The chart shows the coffees based on highest to lowest score rank. The Kopi Gayo scored the highest with an averaged score of 78.2. The next closest coffees were the Dolok at 77.6 and the Wahana at 75.4. Then the Kopi Lintong and the Silimakuta scored a 72.1 and 71.5 respectively. And the Bataraja, almost not worth recording, was a 51.4. The only reason it even scored that high was because of its incredible inconsistency. Some cuppers had no defects in their samples and the cupper with the most had 12. That’s why the spread is 43.5 points.
Next, let me recount some of the cuppers comments on the winning Kopi:
- Super soft or little acidity
- Light to medium body, soggy crackers, with slanted balance and vegetal sweetness
- Dirt, sweet, caramel, nutty, and a pleasant balance
- Out of the 21 sample cups only 3 had a minor taint and none had faults. The taints were described as “sour acidity with slight ferment”
On the next two samples (6 and 1) the results were not un-similar. I could list a bunch of adjectives here, but suffice to say there was little difference between the winner, Kopi Gayo, and the Dolok and Wahana. As a matter of fact, one could say it was a three-way tie when you account for the various cuppers and various scores. And I’m sure if you brewed up a cup or pot in your usual manner, you would find the flavor descriptions and characteristics of these 3 coffees to be not unlike any 3 coffees from the same region, but different farms.
After the three-way tie was a two-way tie. Of the 5 real samples (#4 was a joke) 2 of them averaged just below specialty grade, 1 a bit below specialty grade and 2 more between good and very good. Arguably, any of the coffees would taste better had they been lovingly cupped by someone who knows the coffee and roasted it. But, that is how coffees are cupped (at least by most roasters). We wanted to cup and assess and compare base quality of a coffee, in line with accepted SCAA cupping guidelines (NOTE – of the two most experienced cuppers, one a Q Grader, there was only 1 score out of 12 that was over 80 point, the baseline for a coffee to be considered “specialty”).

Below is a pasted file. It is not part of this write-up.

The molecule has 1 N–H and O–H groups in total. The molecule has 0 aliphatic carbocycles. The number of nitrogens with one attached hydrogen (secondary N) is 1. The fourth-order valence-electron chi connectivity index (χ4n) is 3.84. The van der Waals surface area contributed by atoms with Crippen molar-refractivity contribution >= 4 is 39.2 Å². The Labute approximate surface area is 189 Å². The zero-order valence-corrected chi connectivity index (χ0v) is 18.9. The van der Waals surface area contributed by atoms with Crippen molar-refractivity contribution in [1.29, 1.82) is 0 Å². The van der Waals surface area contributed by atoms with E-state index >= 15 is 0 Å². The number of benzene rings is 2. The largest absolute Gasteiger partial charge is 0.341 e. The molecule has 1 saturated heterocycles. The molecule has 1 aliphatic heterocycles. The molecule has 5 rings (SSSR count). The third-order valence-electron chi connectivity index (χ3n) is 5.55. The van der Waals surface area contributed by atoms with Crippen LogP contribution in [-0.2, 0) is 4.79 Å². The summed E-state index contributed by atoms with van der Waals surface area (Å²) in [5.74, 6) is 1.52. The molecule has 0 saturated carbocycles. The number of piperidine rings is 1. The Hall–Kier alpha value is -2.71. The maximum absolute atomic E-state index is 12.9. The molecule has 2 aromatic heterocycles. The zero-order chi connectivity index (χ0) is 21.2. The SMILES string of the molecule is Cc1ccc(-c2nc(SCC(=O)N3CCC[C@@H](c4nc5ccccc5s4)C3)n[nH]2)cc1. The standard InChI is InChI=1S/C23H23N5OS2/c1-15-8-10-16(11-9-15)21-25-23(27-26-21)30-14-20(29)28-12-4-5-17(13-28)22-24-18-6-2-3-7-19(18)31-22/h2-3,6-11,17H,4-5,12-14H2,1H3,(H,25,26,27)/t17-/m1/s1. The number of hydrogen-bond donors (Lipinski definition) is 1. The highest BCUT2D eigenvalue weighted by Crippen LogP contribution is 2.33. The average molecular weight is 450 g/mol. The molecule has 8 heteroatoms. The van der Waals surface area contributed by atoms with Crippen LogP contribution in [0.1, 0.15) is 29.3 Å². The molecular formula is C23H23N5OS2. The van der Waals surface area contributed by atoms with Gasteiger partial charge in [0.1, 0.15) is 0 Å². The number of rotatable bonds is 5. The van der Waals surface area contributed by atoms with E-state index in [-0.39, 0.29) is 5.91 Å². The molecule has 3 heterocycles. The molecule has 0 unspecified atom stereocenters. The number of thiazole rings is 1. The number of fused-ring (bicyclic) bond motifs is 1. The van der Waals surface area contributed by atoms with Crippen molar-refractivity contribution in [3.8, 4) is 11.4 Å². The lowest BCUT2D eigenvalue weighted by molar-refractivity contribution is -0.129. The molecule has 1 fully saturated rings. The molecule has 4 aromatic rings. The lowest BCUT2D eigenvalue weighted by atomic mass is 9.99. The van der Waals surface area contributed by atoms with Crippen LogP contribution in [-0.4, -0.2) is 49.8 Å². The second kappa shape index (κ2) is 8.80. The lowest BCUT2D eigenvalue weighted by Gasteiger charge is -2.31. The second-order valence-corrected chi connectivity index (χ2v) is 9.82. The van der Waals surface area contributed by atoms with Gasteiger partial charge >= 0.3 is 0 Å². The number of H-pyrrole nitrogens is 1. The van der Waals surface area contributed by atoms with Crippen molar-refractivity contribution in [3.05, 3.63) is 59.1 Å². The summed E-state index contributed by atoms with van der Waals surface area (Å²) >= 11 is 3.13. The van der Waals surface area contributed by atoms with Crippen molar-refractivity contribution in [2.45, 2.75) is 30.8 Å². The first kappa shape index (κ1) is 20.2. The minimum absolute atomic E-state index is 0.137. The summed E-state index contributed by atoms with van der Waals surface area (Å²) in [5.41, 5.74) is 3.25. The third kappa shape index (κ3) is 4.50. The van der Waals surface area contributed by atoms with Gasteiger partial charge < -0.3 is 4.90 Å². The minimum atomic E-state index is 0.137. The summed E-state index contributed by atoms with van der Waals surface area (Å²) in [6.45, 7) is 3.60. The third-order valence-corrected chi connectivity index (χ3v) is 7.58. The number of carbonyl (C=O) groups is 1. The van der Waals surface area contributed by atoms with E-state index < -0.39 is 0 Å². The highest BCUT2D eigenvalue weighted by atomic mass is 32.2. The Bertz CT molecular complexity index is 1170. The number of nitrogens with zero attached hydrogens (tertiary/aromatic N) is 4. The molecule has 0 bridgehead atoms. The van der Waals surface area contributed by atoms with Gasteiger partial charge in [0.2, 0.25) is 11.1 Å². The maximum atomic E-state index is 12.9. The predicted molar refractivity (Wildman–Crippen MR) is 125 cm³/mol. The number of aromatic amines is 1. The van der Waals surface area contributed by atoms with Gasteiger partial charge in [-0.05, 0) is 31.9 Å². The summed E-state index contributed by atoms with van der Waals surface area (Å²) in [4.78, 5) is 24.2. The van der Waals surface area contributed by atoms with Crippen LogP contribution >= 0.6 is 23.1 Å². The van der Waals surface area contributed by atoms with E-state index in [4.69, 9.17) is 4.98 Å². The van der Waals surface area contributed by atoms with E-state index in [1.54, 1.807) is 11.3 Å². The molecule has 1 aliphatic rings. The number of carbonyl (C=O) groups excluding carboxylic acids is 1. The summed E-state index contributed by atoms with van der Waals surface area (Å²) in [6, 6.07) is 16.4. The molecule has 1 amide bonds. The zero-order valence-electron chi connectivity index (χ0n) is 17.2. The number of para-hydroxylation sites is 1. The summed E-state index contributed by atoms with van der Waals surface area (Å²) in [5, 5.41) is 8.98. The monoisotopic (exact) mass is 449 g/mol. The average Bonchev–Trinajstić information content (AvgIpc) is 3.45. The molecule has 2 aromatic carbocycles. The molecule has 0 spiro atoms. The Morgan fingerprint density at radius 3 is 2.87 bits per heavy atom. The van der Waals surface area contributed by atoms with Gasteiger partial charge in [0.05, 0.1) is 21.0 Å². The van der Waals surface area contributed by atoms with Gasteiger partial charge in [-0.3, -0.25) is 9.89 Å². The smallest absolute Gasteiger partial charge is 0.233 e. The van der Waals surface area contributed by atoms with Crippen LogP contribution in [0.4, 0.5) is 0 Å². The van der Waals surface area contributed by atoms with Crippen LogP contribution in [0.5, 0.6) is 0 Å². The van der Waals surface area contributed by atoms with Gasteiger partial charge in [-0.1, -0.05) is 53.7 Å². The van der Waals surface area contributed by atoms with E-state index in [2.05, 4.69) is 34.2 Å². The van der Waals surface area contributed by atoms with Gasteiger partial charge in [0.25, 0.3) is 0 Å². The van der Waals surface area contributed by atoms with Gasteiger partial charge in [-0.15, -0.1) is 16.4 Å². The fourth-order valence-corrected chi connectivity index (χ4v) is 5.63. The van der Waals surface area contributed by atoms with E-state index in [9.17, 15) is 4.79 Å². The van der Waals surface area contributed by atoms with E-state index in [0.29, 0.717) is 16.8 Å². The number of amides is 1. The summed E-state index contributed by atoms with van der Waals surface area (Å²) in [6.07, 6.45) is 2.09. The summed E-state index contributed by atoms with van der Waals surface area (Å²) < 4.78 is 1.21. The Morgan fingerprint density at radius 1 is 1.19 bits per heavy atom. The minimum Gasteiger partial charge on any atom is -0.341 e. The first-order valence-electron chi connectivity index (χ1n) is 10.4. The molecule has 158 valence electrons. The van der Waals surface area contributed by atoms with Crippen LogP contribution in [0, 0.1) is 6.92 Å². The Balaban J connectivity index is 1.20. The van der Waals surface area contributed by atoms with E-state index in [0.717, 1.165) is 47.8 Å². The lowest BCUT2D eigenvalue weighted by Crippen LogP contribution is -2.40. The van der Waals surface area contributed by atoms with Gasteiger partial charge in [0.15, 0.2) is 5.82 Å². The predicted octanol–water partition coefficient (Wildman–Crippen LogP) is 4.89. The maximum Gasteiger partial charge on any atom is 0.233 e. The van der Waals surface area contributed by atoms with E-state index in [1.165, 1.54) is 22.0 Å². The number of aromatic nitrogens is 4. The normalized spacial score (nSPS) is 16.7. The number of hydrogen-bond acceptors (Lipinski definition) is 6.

So, what am I to say to this? How do I follow up my bold and brash statements, “…there’s a sucker born every day. Anyone who thinks that $600 a pound coffee is $586 better tasting than my excellent Sumatra Mandheling either: 1. Stupid 2. Lying 3. Both”. Well, I believe I am proved right. The 2 Kopis scored at or lower than 2 other very good Sumatra coffees from the same region. It was a statistical dead heat. There was no difference, save some nuance of minor taste difference or uniqueness, that made the cuppers fall off their chairs and wonder “would I take their American Express card for more of the amazing Sample #2.”